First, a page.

2) A direct conclusion from the preceding proposition is the law governing all developing commodity economy, and the more so capitalist economy -- the industrial (i.e., non-agricultural) population grows faster than the agricultural and diverts an ever-growing part of the population from agriculture to manufacturing industry.

   3) The separation of the direct producer from the means of production, i.e., his expropriation, signifying the transition from simple commodity production to capitalist production (and constituting the necessary condition for this transition), creates the home market. The process of this creation of the home market proceeds in two directions: on the one hand, the means of production from which the small producer is "freed" are converted into capital in the hands of their new owner, serve to produce commodities and, consequently, are themselves converted into commodities. Thus, even the simple reproduction of these means of production now requires that they be purchased (previously, these means of production were reproduced in greater part in the natural form and partly were made at home), i.e., provides a market for means of production, and then the product now produced with the aid of these means of production is also converted into a commodity. On the other hand, the means of subsistence of the small producer become the material elements of the variable capital, i.e., of the sum of money expended by the employer (whether a landowner, contractor, lumber-dealer, factory owner, etc., makes no difference) on hiring workers. Thus, these means of subsistence are now also converted into commodities, i.e., create a home market for articles of consumption.

  4) The realisation of the product in capitalist society (and, consequently, the realisation of surplus-value) cannot be explained without clearing up the point -- 1) that the social product, like the individual product, resolves itself in terms of value into three parts and not two (constant capital + variable capital + surplus-value, and not only into variable capital + surplus-value, as taught by Adam Smith and the entire school of political economy that came after him and before Marx), and 2) that in its natural form it must be divided into two big departments: means of production (consumed productively) and articles of consumption (consumed personally). By establishing these main theoretical propositions, Marx fully explained the process of realisation of the product in general and of surplus-value in particular in capitalist production, and revealed that it is utterly wrong to drag the foreign market into the problem of realisation.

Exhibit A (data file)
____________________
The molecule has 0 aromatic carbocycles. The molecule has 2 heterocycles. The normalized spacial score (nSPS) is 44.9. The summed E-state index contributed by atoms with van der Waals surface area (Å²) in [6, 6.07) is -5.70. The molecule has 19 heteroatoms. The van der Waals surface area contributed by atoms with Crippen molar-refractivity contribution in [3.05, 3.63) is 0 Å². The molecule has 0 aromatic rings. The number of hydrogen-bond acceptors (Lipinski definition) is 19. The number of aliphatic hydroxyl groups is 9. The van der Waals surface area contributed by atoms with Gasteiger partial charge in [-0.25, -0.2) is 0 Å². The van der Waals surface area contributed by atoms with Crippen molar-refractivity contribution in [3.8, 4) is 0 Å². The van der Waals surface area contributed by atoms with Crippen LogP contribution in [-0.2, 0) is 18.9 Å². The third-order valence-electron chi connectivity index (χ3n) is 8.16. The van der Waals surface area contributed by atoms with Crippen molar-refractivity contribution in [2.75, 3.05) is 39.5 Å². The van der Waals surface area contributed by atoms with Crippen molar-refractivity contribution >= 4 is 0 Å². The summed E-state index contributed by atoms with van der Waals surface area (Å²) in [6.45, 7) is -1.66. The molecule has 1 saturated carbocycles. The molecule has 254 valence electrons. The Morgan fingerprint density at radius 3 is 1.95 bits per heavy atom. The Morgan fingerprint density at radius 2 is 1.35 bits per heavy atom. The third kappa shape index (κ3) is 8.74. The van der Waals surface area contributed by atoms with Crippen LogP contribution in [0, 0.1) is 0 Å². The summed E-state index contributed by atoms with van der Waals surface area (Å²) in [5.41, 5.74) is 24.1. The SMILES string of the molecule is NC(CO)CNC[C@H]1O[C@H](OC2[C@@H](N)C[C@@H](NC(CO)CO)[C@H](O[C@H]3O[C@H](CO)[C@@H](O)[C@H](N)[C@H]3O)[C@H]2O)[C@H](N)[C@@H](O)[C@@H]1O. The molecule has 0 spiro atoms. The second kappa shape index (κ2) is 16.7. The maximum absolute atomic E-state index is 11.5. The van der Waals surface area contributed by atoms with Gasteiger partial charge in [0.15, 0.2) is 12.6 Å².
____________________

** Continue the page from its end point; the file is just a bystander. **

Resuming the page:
5) Marx's theory of realisation also threw light on the problem of national consumption and income.     From what has been said above, it follows automatically that the problem of the home market as a separate, self-sufficient problem not depending on that of the degree of capitalist development does not exist at all. That is why Marx's theory does not anywhere or ever raise this problem separately. The home market appears when commodity economy appears; it is created by the development of this commodity economy, and the degree to which the social division of labour is ramified determines the level of its development; it spreads with the extension of commodity production from products to labour-power, and only in proportion as the latter is transformed into a commodity does capitalism embrace the entire production of the country, developing mainly on account of means of production, which occupy an increasingly important place in capitalist society. The "home market" for capitalism is created by developing capitalism itself, which deepens the social division of labour and resolves the direct producers into capitalists and workers. The degree of the development of the home market is the degree of development of capitalism in the country. To raise the question of the limits of the home market separately from that of the degree of the development of capitalism (as the Narodnik economists do) is wrong.

That is why the question of how a home market is being formed for Russian capitalism reduces itself to the following: How and in what direction are the diverse aspects of the Russian national economy developing? What constitutes the connection between and interdependence of these diverse aspects?




OK Economics was designed and it is maintained by Oldrich Kyn.
To send me a message, please use one of the following addresses:

okyn@bu.edu --- okyn@verizon.net

This website contains the following sections:

General  Economics:


Economic Systems:  


Money and Banking:


Past students:


Czech Republic


Kyn’s Publications


 American education


free hit counters
Nutrisystem Diet Coupons